TEN privately-owned housing blocks across the BCP conurbation still have non-compliant cladding or insulation systems.

While BCP Council leaders said the local authority is working with the responsible property owners, it would not confirm which residential buildings remained in breach of current regulations.

More than three-and-a-half years on from the Grenfell Tower fire, there remains blocks up and down the country that are covered in cladding which does not comply to safety standards.

As reported, BCP Council members signed off on £3.8million of funding to reclad the two blocks it owns at Sterte Court in Poole.

However, there are still privately-owned sites over 18 metres in height yet to remedy their respective issues.

Councillor Robert Lawton, BCP Council portfolio holder for homes, said: “BCP Council owns two high-rise blocks that have a cladding system and approval has been gained to fund the removal of the current cladding.

“The works will replace the current cladding with a new system that is compliant with technical and legal requirements, remove the current fire risks presented by the cladding and remove the need for other ongoing mitigation actions currently in place.”

Remedial and preparatory work by contractors at Sterte Court is under way, said Cllr Lawton. “The contractor is commencing remedial work and preparing the site for the removal and replacement of the cladding.

He added: “The council’s private sector housing enforcement team are undertaking ongoing work to establish the nature of the cladding and insulation systems on all high rise blocks above 18 metres across Bournemouth Christchurch and Poole.

“At present 10 blocks in the BCP area have been identified as having non-compliant cladding and/or insulation systems. We are working with the responsible property owners to remediate the issues identified in a timely manner, however where informal interventions do not yield compliance, enforcement action will be taken.”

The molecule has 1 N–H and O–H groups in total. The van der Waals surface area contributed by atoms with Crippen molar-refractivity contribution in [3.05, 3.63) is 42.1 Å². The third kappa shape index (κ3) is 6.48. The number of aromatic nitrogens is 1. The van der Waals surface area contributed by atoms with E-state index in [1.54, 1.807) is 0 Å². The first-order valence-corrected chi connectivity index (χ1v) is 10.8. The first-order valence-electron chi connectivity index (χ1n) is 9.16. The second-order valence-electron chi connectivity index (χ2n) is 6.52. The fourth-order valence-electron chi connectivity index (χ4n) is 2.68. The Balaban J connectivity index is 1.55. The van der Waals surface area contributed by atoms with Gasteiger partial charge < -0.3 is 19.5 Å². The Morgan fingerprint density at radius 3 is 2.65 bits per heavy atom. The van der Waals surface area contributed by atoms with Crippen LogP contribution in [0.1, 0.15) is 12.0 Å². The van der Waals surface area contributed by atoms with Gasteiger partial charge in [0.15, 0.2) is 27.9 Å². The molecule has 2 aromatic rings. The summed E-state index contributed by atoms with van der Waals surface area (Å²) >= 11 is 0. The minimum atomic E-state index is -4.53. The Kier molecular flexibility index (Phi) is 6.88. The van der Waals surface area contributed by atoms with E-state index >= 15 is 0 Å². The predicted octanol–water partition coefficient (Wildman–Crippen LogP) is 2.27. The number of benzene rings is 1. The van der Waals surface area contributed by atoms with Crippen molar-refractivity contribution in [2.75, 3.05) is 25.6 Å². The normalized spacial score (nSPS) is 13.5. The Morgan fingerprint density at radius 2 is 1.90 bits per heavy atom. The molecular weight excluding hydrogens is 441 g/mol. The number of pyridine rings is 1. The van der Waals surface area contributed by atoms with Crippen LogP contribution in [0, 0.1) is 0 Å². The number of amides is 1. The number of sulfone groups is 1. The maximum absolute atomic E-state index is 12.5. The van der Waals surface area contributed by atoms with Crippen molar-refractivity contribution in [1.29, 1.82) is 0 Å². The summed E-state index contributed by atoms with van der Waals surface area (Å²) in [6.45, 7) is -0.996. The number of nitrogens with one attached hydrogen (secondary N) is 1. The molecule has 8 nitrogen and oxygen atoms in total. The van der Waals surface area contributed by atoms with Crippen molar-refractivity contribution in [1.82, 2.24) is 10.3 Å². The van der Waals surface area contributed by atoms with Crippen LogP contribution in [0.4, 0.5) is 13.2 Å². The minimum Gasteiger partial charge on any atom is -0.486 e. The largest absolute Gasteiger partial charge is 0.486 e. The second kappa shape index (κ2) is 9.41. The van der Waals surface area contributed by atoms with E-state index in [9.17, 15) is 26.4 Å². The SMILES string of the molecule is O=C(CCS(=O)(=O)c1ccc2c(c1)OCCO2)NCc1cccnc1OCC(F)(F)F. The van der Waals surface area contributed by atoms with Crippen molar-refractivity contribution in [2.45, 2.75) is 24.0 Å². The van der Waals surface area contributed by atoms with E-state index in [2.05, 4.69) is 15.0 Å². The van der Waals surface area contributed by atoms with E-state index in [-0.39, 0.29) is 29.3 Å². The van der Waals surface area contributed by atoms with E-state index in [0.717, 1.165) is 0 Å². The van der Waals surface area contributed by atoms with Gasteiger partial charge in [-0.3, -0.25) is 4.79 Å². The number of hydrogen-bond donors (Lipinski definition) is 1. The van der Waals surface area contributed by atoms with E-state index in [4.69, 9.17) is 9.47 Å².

Last week, housing secretary Robert Jenrick MP announced a five-point plan in an attempt to reassure homeowners, along with a further £3.5billion to fully find the cost of replacing unsafe cladding for all leaseholders in residential buildings 18 metres (6 storeys) and over in England.

Mr Jenrick said: "This is a comprehensive plan to remove unsafe cladding, support leaseholders, restore confidence to this part of the housing market and ensure this situation never arises again."

Bournemouth East MP Tobias Ellwood told the Daily Echo: "I'm pleased the funding has finally come forward and do we need to expedite the removal of the sub-standard cladding as soon as possible."

Mr Ellwood said the situation with private blocks had been difficult, with the challenge of preventing the prohibitive costs being handed down to the tenants, who would not be able to afford it.